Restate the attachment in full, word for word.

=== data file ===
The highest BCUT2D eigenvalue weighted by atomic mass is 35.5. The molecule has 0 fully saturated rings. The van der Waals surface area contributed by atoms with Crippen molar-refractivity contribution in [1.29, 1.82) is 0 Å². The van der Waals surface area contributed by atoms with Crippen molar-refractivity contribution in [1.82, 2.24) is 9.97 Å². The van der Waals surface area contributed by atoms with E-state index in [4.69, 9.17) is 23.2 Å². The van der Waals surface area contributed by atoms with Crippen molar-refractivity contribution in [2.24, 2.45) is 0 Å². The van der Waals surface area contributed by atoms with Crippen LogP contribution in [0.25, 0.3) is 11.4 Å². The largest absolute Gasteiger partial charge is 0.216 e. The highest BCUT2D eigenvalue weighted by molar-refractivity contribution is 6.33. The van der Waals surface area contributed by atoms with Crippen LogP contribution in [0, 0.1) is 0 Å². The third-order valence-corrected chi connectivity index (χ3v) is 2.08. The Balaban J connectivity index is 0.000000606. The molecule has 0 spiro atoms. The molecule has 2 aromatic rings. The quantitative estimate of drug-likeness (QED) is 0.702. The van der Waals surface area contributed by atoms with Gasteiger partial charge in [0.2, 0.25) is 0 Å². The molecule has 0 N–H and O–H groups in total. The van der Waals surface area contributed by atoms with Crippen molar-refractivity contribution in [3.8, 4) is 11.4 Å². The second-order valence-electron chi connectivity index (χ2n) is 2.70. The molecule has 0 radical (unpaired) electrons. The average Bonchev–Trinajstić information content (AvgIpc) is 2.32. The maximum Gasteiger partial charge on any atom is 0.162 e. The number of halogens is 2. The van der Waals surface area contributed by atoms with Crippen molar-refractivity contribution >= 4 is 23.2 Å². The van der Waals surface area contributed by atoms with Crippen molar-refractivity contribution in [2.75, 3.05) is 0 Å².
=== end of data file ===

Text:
The highest BCUT2D eigenvalue weighted by atomic mass is 35.5. The molecule has 0 fully saturated rings. The van der Waals surface area contributed by atoms with Crippen molar-refractivity contribution in [1.29, 1.82) is 0 Å². The van der Waals surface area contributed by atoms with Crippen molar-refractivity contribution in [1.82, 2.24) is 9.97 Å². The van der Waals surface area contributed by atoms with E-state index in [4.69, 9.17) is 23.2 Å². The van der Waals surface area contributed by atoms with Crippen molar-refractivity contribution in [2.24, 2.45) is 0 Å². The van der Waals surface area contributed by atoms with Crippen LogP contribution in [0.25, 0.3) is 11.4 Å². The largest absolute Gasteiger partial charge is 0.216 e. The highest BCUT2D eigenvalue weighted by molar-refractivity contribution is 6.33. The van der Waals surface area contributed by atoms with Crippen LogP contribution in [0, 0.1) is 0 Å². The third-order valence-corrected chi connectivity index (χ3v) is 2.08. The Balaban J connectivity index is 0.000000606. The molecule has 0 spiro atoms. The molecule has 2 aromatic rings. The quantitative estimate of drug-likeness (QED) is 0.702. The van der Waals surface area contributed by atoms with Gasteiger partial charge in [0.2, 0.25) is 0 Å². The molecule has 0 N–H and O–H groups in total. The van der Waals surface area contributed by atoms with Crippen molar-refractivity contribution in [3.8, 4) is 11.4 Å². The second-order valence-electron chi connectivity index (χ2n) is 2.70. The molecule has 0 radical (unpaired) electrons. The average Bonchev–Trinajstić information content (AvgIpc) is 2.32. The maximum Gasteiger partial charge on any atom is 0.162 e. The number of halogens is 2. The van der Waals surface area contributed by atoms with Crippen molar-refractivity contribution >= 4 is 23.2 Å². The van der Waals surface area contributed by atoms with Crippen molar-refractivity contribution in [2.75, 3.05) is 0 Å².